For many investors, a major factor in buying stocks is whether or not the stock pays a dividend. In fact, for many years this was such a key factor that I wouldn’t purchase the stock unless it paid one. There are many good reasons why investors would want to buy these stocks and keep them as a major part of your portfolio. But choosing to only invest in companies that pay dividends was my greatest mistake for many years. One major advantage that goes to non-dividend-paying stocks has to do with taxes, especially in a taxable…
To keep reading, enter your email address or login below.
For many investors, a major factor in buying stocks is whether or not the stock pays a dividend. In fact, for many years this was such a key factor that I wouldn’t purchase the stock unless it paid one. There are many good reasons why investors would want to buy these stocks and keep them as a major part of your portfolio. But choosing to only invest in companies that pay dividends was my greatest mistake for many years.
One major advantage that goes to non-dividend-paying stocks has to do with taxes, especially in a taxable account. While there is a favourable income advantage that comes from Canadian dividend stocks, investors do not pay any taxes on non-dividend-payers until the stock is sold. That means that if you hold the stock for decades until retirement, you will not pay a penny of tax, allowing the stock to compound tax-free for all of those years.
Just take Shopify Inc. (TSX:SHOP)(NYSE:SHOP) and Amazon.com (NASDAQ:AMZN) for example. Early on I avoided both of these companies, primarily due to the fact that they did not possess a dividend. Given that each of these stocks has appreciated substantially over the past five years, with Shopify up 500% and Amazon up over 300%, I would have been far better off than focusing only on dividend stocks.
I remember buying both of them early on at pretty low prices, only to quickly sell them because I could not stand holding a stock that did not have a yield. I liked the business models, but could not stomach the very real possibility that the stock could fall and I could lose everything.
But the growth rates of these companies more than made up for the fears of a price collapse. Even though it missed expectations last quarter, Amazon’s revenues still grew by 29% year-over-year last quarter. Shopify’s were also spectacular, growing at a rate of 58%.
One further advantage is the fact that you are able to buy stocks from other countries that do not pay dividends and enjoy the tax-free status from them as well. Most countries, including the United States, have a hefty withholding tax on dividends. This makes owning these dividend stocks less attractive to own than Canadian dividend-payers when purchased in a taxable account or a TFSA. If the stocks do not pay a dividend, it doesn’t matter. You also get the capital gains tax credit when they are sold as an added benefit.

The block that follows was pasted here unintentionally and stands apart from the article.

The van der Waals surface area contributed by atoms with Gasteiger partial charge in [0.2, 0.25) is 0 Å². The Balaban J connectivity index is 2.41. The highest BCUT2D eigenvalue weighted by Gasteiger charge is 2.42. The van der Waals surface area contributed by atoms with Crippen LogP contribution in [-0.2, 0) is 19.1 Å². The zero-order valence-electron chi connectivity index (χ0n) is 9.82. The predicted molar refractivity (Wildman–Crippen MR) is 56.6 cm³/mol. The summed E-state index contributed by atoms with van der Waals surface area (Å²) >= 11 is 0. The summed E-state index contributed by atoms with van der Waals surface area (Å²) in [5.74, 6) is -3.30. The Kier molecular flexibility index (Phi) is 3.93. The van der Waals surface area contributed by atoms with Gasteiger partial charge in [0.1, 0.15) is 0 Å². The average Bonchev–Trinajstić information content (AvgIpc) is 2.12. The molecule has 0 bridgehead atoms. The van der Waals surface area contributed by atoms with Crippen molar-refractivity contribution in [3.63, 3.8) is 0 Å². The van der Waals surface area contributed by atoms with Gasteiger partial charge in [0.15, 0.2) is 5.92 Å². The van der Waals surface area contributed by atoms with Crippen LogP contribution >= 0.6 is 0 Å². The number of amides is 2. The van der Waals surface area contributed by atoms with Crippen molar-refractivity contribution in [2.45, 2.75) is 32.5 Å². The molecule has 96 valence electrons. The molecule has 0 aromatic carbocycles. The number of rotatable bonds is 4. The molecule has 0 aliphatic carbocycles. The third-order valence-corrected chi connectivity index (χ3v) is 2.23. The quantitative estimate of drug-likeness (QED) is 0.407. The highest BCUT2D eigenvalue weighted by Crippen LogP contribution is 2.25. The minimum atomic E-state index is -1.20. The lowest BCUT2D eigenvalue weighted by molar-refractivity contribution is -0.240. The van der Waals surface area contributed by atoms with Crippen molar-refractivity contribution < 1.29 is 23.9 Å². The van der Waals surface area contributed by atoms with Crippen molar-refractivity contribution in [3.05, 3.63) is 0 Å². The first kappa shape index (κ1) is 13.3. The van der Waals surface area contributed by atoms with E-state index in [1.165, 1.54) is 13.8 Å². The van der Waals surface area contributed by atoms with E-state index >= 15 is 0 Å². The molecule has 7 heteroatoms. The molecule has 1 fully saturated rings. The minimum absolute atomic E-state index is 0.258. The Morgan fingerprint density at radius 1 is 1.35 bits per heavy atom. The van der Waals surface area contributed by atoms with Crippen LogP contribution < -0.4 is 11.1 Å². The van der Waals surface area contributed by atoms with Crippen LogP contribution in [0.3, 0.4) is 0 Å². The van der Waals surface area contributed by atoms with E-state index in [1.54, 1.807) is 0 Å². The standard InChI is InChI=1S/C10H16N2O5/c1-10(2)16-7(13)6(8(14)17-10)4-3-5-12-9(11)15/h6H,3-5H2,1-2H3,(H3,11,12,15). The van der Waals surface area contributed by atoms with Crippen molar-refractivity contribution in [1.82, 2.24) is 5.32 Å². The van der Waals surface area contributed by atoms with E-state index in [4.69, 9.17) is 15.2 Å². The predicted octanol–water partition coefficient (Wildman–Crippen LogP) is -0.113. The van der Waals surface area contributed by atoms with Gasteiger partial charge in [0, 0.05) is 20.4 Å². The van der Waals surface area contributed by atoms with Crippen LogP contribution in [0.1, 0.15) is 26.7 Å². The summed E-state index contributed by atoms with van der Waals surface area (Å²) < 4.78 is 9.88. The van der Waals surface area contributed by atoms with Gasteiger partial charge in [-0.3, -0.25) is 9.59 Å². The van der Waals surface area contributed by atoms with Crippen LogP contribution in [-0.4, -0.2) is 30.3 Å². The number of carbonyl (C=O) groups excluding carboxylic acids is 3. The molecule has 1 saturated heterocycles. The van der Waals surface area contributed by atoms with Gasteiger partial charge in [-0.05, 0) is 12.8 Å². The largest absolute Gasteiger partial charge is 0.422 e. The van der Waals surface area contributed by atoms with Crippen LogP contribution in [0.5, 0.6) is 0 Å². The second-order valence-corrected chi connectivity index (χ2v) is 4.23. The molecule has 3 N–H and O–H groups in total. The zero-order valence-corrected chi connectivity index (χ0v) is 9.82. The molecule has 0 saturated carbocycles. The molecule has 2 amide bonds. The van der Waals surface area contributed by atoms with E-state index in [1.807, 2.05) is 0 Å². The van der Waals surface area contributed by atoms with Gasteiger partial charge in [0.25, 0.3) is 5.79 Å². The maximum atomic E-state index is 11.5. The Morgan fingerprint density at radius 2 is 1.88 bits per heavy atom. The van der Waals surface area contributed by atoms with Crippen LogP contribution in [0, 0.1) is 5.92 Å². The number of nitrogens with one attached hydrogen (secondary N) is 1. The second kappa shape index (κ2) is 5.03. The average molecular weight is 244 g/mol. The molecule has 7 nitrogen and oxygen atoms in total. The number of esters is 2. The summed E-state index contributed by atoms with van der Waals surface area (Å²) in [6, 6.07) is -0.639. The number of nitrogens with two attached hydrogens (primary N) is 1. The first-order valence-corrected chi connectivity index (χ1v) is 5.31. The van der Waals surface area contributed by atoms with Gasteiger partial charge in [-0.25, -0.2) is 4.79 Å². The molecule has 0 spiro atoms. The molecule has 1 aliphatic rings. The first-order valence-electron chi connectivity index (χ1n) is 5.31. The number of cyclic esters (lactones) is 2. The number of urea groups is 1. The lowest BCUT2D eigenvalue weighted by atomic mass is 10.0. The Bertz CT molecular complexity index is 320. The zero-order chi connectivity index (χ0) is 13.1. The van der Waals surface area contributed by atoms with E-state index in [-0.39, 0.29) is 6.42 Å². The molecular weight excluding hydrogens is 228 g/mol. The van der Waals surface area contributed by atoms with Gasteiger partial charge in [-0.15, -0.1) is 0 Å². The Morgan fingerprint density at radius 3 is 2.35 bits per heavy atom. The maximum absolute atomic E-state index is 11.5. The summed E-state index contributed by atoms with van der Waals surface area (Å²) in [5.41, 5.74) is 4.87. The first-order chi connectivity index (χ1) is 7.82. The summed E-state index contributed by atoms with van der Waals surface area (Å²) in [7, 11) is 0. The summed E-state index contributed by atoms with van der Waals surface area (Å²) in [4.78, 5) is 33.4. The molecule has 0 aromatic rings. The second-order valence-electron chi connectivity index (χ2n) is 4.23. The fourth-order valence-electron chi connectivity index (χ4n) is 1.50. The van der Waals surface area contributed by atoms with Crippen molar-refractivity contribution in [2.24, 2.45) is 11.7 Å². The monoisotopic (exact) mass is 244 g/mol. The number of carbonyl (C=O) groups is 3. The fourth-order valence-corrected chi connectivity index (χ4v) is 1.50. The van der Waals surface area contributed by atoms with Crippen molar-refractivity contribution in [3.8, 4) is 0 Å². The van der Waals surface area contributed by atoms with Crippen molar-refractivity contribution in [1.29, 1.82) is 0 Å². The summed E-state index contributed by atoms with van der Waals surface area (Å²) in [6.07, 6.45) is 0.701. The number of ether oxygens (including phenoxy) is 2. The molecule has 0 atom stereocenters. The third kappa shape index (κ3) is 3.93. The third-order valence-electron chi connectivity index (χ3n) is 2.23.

Finally, while the stocks do not pay a dividend themselves, you can create homemade dividends as you like in two main ways: using options or simply selling the stock. If you sell covered calls on your non-dividend payers, you can generate income that may even be greater than the dividend you would normally receive on a dividend paying stock. You can also receive the entire “dividend” upfront on your own schedule. Besides, options premiums are considered capital gains and are taxed as such.
If you do not want to deal with options, simply wait for your stocks to appreciate. If they rise a considerable amount, you can sell the stock and collect your “dividend” in the form of a capital gain. This income is taxed more favourably than dividends are in any case.
There are really only two downsides to the strategy of selling your stock. One problem is the fact that your stocks may go down rather than up. The second is the fact that some of your capital is returned to you along with the gain. Nevertheless, this is a tax-efficient strategy. If you’re patient, you’ll most likely find opportunities to sell at favourable times.
Owning non-dividend paying stocks is more volatile, so you have to have the fortitude to hold these companies during the downturns. But there are a number of advantages to owning these companies that may convince you to own more of these companies in your portfolio. Don’t make the same mistake I did. Don’t avoid companies simply because they lack a dividend.
Justin Trudeau just shocked Canadian investors to the core by revealing one of the government’s most exciting new investments.
This brand-new supercluster initiative is the first of 5 massive tech collaborations expected to bring up to $50 BILLION to Canada’s economy over the next 10 years.
John Mackey, CEO of Whole Foods Market, an Amazon subsidiary, is a member of The Motley Fool’s board of directors. Fool contributor Kris Knutson owns shares of Amazon. David Gardner owns shares of Amazon. Tom Gardner owns shares of Shopify. The Motley Fool owns shares of Amazon, Shopify, and Shopify. Shopify is a recommendation of Stock Advisor Canada.